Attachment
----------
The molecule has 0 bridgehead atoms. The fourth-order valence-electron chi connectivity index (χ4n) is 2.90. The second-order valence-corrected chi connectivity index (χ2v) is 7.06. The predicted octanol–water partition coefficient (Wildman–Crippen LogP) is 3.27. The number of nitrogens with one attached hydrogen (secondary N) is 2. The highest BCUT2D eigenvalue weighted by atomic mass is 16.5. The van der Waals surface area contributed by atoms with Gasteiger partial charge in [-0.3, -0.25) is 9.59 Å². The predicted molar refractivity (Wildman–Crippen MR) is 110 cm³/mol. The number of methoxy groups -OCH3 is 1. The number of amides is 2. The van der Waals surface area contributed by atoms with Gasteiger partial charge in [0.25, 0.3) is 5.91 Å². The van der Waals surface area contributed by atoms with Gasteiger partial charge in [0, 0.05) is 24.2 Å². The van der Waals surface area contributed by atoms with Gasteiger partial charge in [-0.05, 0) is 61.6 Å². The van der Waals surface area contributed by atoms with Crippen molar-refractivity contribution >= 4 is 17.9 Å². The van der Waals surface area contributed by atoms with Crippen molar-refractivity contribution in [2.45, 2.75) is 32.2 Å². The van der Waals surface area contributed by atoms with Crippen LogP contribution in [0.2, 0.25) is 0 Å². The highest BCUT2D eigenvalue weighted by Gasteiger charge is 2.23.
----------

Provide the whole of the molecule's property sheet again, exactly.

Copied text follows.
The molecule has 0 bridgehead atoms. The fourth-order valence-electron chi connectivity index (χ4n) is 2.90. The second-order valence-corrected chi connectivity index (χ2v) is 7.06. The predicted octanol–water partition coefficient (Wildman–Crippen LogP) is 3.27. The number of nitrogens with one attached hydrogen (secondary N) is 2. The highest BCUT2D eigenvalue weighted by atomic mass is 16.5. The van der Waals surface area contributed by atoms with Gasteiger partial charge in [-0.3, -0.25) is 9.59 Å². The predicted molar refractivity (Wildman–Crippen MR) is 110 cm³/mol. The number of methoxy groups -OCH3 is 1. The number of amides is 2. The van der Waals surface area contributed by atoms with Gasteiger partial charge in [0.25, 0.3) is 5.91 Å². The van der Waals surface area contributed by atoms with Gasteiger partial charge in [0, 0.05) is 24.2 Å². The van der Waals surface area contributed by atoms with Gasteiger partial charge in [-0.05, 0) is 61.6 Å². The van der Waals surface area contributed by atoms with Crippen molar-refractivity contribution >= 4 is 17.9 Å². The van der Waals surface area contributed by atoms with Crippen molar-refractivity contribution in [2.45, 2.75) is 32.2 Å². The van der Waals surface area contributed by atoms with Crippen LogP contribution in [0.2, 0.25) is 0 Å². The highest BCUT2D eigenvalue weighted by Gasteiger charge is 2.23.